Optimization of wind farm power production using innovative control strategies

Thomas Duc, Gregor Giebel (Supervisor), Tuhfe Göçmen (Supervisor), Magnus Korpås (Supervisor), Olivier Coupiac (Supervisor)

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    Wind energy has experienced a very significant growth and cost reduction over the past decade, and is now able to compete with conventional power generation sources. New concepts are currently investigated to decrease costs of production of electricity even further. Wind farm coordinated control is one of them; it is aimed at increasing the efficiency of a wind farm and decreasing the fatigue loads faced by wind turbines by reducing aerodynamic interactions between them. These objectives are achieved considering two different strategies: curtailing an upwind turbine to reduce the wind speed deficit caused by the wake downstream, or yawing the turbine to deflect the wake away from the downwind turbine.
    Simulation results found in the literature indicate that an increase in overall power production can be obtained. However they underline the high sensitivity of these gains to incoming wind conditions. It is therefore not known to what extent these gains can be reproduced in a real wind farm where wind conditions are very fluctuating. The French national project SMARTEOLE constitutes one of the first attempts of implementing these strategies on a full scale wind farm. A ten month measurement campaign was realized in 2016 in which different scenarios were tested. In this master thesis the experimental data from this field test are analyzed and used to calibrate two different models. An optimization process is then performed based on these models to find the maximum power production of two aligned wind turbines.

    The experimental results show that the scenarios implemented during the first measurement campaign did not achieve an increase in overall power production, which confirms the difficulty to realize wind farm power optimization in real operating conditions. In the curtailment field test, the down-regulation of the upwind turbine was probably too high to expect the downstream wind turbine to compensate for that loss. Total losses were quite low though, meaning that a significant part of the upwind turbine lost energy is regained downstream by the second turbine. Regarding the yaw offset strategy, no wake deflection could be detected at the downstream turbine and therefore no conclusion be drawn about the impact of yaw misalignment of the upstream turbine. In both cases, unfavorable wind conditions and an incomplete knowledge of the wind turbine behavior in the farm considerably reduced the amount of usable data in the wake sector.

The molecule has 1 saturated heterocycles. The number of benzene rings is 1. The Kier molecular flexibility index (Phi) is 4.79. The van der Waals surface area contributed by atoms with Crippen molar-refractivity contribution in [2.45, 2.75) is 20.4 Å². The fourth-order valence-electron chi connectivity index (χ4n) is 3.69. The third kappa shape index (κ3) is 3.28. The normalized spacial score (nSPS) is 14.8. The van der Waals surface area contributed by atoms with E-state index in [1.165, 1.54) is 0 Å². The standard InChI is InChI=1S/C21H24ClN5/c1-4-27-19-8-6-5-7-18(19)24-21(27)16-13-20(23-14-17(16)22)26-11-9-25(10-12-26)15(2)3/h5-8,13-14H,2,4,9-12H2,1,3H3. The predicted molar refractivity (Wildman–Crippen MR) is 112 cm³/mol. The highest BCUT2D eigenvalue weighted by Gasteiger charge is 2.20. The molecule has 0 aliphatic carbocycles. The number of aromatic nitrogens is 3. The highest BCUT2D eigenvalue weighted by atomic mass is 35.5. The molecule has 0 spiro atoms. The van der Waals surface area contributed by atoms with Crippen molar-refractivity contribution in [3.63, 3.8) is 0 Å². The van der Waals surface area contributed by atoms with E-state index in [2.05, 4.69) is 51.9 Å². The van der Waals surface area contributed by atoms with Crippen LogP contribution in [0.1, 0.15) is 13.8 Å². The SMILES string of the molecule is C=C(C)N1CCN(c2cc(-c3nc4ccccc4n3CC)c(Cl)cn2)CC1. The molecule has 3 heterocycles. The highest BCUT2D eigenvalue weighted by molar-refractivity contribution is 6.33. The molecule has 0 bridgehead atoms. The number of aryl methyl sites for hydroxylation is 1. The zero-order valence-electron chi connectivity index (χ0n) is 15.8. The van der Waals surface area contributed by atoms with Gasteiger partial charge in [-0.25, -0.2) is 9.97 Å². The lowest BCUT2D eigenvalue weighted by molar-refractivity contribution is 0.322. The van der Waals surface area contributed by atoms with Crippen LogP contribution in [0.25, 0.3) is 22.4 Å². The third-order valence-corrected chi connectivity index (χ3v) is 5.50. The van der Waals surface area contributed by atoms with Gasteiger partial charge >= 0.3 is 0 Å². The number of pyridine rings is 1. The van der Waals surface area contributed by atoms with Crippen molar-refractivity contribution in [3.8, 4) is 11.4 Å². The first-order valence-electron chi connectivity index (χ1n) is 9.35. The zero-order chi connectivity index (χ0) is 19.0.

However the data recorded during this campaign could still be used to calibrate models. First a wake deficit model was obtained by re-calibrating the well known Jensen model. Contrary to the original Jensen model, where the wake expansion coefficient is assumed to be constant for the whole wind farm, in this new proposed model it is calculated at each wind turbine based on the local measurement of turbulence intensity. In that way the wake added turbulence intensity can be taken into account and thus the wind speed deficit caused by wind turbines in the wake of other turbines further upstream is not over-estimated. This model proved to be in very good agreement with the measured power deficit in the wind farm. Second, a Ct model giving variation of wind turbine thrust coefficient during down-regulation could be derived from the analysis of guaranteed power curves and validated using experimental data.

    The combined power production of two aligned wind turbines was finally maximized considering a curtailment strategy and using these two models. The results from the optimization process in full wake conditions show that the more important gains are obtained in the wind speed range 6 – 10 m/s, i.e. when both the Cp and the Ct of the wind turbines are high. The maximum expected increase in combined power production is found to be in the order of 2 to 3% for a particular wind speed bin, however when averaged over the complete wind speed range these gains represent only 0.3 to 0.5%. The width of the wind direction sector in which the coordinated control is profitable could also be assessed to 10°, centered on the full wake direction. These results confirm the high sensitivity of coordinated control to incoming wind conditions, and that gains that are to be expected considering two wind turbines only are small. New scenarios based on the results found during this thesis are supposed to be implemented during the second field test campaign of SMARTEOLE planned for the second semester of 2017.
    Original languageEnglish
    PublisherDTU Wind Energy
    Number of pages92
    Publication statusPublished - 2017
    SeriesDTU Wind Energy Master Thesis M


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